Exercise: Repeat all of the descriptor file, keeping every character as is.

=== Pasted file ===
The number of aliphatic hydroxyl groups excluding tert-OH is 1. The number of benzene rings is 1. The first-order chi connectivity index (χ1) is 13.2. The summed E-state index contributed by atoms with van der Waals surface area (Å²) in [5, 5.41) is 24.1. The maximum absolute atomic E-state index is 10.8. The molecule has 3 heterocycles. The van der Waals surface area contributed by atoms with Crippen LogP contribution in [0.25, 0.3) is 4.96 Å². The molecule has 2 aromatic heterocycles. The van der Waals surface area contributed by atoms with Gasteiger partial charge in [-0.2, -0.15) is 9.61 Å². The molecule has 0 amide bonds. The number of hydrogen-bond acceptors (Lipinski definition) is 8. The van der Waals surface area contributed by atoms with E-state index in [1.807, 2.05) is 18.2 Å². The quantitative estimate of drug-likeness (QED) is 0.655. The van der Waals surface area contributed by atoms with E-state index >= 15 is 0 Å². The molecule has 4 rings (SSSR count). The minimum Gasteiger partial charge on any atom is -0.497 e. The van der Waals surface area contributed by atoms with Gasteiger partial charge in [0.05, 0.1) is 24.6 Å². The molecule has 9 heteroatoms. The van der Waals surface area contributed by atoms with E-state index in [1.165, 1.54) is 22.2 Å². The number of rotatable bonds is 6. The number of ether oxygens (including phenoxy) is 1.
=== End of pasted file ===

The number of aliphatic hydroxyl groups excluding tert-OH is 1. The number of benzene rings is 1. The first-order chi connectivity index (χ1) is 13.2. The summed E-state index contributed by atoms with van der Waals surface area (Å²) in [5, 5.41) is 24.1. The maximum absolute atomic E-state index is 10.8. The molecule has 3 heterocycles. The van der Waals surface area contributed by atoms with Crippen LogP contribution in [0.25, 0.3) is 4.96 Å². The molecule has 2 aromatic heterocycles. The van der Waals surface area contributed by atoms with Gasteiger partial charge in [-0.2, -0.15) is 9.61 Å². The molecule has 0 amide bonds. The number of hydrogen-bond acceptors (Lipinski definition) is 8. The van der Waals surface area contributed by atoms with E-state index in [1.807, 2.05) is 18.2 Å². The quantitative estimate of drug-likeness (QED) is 0.655. The van der Waals surface area contributed by atoms with E-state index >= 15 is 0 Å². The molecule has 4 rings (SSSR count). The minimum Gasteiger partial charge on any atom is -0.497 e. The van der Waals surface area contributed by atoms with Gasteiger partial charge in [0.05, 0.1) is 24.6 Å². The molecule has 9 heteroatoms. The van der Waals surface area contributed by atoms with E-state index in [1.165, 1.54) is 22.2 Å². The number of rotatable bonds is 6. The number of ether oxygens (including phenoxy) is 1.